In the following simple example, see how the reproducible model uses a random number generated from a jitted function. This ensures the numba RNG is used for random variability in the model, and runs are reproducible.

>>> from numba import njit

>>> @njit
... def get_random_normal():
...     """Get a random number from standard normal distribution.
...     """
...     return np.random.normal(0, 1)


>>> class BrokenAndNotReproducible(pyDeltaRCM.DeltaModel):
...
...     def __init__(self, input_file=None, **kwargs):
...         """Initialize a model that can never be reproduced.
...         """
...
...         super().__init__(input_file=input_file, **kwargs)
...
...     def update(self):
...         """Reimplement update method for demonstration."""
...
...         # the core pyDeltaRCM RNG is used in computations, e.g.,
...         _sample0 = pyDeltaRCM.shared_tools.get_random_uniform(1)
...
...         # now, we do something custom in our subclass
...         _sample1 = np.random.normal(0, 1)
...
...         # and write it out to view
...         print(_sample0, _sample1)


>>> class BeautifulAndVeryReproducible(pyDeltaRCM.DeltaModel):
...
...     def __init__(self, input_file=None, **kwargs):
...         """Initialize a reproducible model.
...         """
...
...         super().__init__(input_file=input_file, **kwargs)
...
...     def update(self):
...         """Reimplement update method for demonstration."""
...
...         # the core pyDeltaRCM RNG is used in computations, e.g.,
...         _sample0 = pyDeltaRCM.shared_tools.get_random_uniform(1)
...
...         # now, we do something custom in our subclass
...         _sample1 = get_random_normal()
...
...         # and write it out to view
...         print(_sample0, _sample1)

Now, we will initialize and run each model for three timesteps, twice. Running each twice will allow us to see if the model is reproducible (i.e., are all of the numbers exactly the same between runs). First, run the Broken model:

broken = BrokenAndNotReproducible(seed=10)
>>> for i in range(3):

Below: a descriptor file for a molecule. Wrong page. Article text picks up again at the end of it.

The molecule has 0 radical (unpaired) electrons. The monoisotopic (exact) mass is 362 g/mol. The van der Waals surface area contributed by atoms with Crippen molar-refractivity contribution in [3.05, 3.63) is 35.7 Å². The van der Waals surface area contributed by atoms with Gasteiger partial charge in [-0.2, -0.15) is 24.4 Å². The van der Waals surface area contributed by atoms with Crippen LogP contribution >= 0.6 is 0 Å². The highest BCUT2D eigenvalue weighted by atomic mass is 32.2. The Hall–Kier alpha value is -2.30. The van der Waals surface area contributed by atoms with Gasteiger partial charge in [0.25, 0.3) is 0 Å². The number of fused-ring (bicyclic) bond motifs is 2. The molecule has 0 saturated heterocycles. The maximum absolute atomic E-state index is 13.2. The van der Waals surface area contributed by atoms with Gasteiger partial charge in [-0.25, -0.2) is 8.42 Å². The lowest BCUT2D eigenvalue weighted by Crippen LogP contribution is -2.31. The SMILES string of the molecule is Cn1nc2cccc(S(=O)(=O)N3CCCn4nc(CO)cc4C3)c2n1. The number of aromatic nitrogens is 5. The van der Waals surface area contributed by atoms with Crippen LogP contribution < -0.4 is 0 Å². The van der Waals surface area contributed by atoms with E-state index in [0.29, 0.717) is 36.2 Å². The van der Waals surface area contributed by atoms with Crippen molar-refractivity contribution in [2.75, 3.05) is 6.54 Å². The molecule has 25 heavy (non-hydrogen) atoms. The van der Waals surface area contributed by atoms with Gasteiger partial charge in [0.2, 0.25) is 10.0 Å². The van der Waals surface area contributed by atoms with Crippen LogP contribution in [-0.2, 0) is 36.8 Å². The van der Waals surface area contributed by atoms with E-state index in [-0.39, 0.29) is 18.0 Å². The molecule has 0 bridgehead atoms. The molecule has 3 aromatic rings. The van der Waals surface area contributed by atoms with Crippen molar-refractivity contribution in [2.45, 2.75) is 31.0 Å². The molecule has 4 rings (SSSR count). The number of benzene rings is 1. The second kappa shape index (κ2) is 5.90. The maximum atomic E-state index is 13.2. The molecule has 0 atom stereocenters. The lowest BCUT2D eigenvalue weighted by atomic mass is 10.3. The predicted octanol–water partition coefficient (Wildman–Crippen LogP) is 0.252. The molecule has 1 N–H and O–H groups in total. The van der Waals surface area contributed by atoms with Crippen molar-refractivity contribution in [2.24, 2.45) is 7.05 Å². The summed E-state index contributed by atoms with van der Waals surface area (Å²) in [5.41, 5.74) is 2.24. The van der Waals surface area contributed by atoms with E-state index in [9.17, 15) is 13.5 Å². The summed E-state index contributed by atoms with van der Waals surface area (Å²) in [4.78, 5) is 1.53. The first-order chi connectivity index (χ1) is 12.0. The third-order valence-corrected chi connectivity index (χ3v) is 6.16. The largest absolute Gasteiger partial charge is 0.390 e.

...     broken.update() 
0.771320643266746 1.213653088541954
0.0207519493594015 -0.40009453994985783
0.6336482349262754 0.7719410676752912
broken = BrokenAndNotReproducible(seed=10)
>>> for i in range(3):
...     broken.update() 
0.771320643266746 -0.17926017697487434
0.0207519493594015 -0.4421037872728855
0.6336482349262754 -0.2725394596633578

Now, run the reproducible model:

beautiful = BeautifulAndVeryReproducible(seed=10)
>>> for i in range(3):
...     beautiful.update()
0.771320643266746 0.03777261440227079
0.7488038825386119 -0.1354484915560101
0.4985070123025904 -0.6643797082723693
beautiful = BeautifulAndVeryReproducible(seed=10)
>>> for i in range(3):
...     beautiful.update()
0.771320643266746 0.03777261440227079
0.7488038825386119 -0.1354484915560101
0.4985070123025904 -0.6643797082723693

From these results, we can see that the values returned from the built-in uniform RNG as the first sample of each iteration (i.e., the left column) is always deterministic (in broken and beautiful), whereas both the built-in and the custom RNG are deterministic (in beautiful).

Important

Be sure to only generate random numbers inside jitted functions!

Note

It is generally okay to not worry about reproducibility when you are developing your subclassing model and trying to work out how model mechanics will depend on randomness – but once you start to do real simulations you may analyze, be sure to take the time to make your model reproducible.

Model development

Todo

add some notes about slicing arrays, and how we pad them with a custom pad operation when needed. Look at shared tools docs for starting point.